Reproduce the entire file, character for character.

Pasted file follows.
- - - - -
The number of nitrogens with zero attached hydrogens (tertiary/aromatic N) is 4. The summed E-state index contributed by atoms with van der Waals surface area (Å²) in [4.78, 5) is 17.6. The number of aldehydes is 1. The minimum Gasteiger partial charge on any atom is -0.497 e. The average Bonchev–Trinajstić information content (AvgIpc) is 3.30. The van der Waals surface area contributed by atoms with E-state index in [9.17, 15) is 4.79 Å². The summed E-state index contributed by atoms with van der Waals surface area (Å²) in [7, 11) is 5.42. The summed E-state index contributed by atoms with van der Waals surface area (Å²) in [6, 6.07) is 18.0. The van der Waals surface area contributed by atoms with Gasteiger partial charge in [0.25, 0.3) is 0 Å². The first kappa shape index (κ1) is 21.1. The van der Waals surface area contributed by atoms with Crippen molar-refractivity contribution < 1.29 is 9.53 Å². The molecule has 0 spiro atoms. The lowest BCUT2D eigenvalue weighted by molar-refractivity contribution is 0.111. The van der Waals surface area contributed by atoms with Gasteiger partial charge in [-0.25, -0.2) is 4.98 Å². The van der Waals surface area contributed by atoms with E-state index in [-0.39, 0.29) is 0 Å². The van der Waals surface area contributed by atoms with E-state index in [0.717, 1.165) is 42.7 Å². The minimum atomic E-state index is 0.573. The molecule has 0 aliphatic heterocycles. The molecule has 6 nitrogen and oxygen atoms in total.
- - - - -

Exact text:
The number of nitrogens with zero attached hydrogens (tertiary/aromatic N) is 4. The summed E-state index contributed by atoms with van der Waals surface area (Å²) in [4.78, 5) is 17.6. The number of aldehydes is 1. The minimum Gasteiger partial charge on any atom is -0.497 e. The average Bonchev–Trinajstić information content (AvgIpc) is 3.30. The van der Waals surface area contributed by atoms with E-state index in [9.17, 15) is 4.79 Å². The summed E-state index contributed by atoms with van der Waals surface area (Å²) in [7, 11) is 5.42. The summed E-state index contributed by atoms with van der Waals surface area (Å²) in [6, 6.07) is 18.0. The van der Waals surface area contributed by atoms with Gasteiger partial charge in [0.25, 0.3) is 0 Å². The first kappa shape index (κ1) is 21.1. The van der Waals surface area contributed by atoms with Crippen molar-refractivity contribution < 1.29 is 9.53 Å². The molecule has 0 spiro atoms. The lowest BCUT2D eigenvalue weighted by molar-refractivity contribution is 0.111. The van der Waals surface area contributed by atoms with Gasteiger partial charge in [-0.25, -0.2) is 4.98 Å². The van der Waals surface area contributed by atoms with E-state index in [-0.39, 0.29) is 0 Å². The van der Waals surface area contributed by atoms with E-state index in [0.717, 1.165) is 42.7 Å². The minimum atomic E-state index is 0.573. The molecule has 0 aliphatic heterocycles. The molecule has 6 nitrogen and oxygen atoms in total.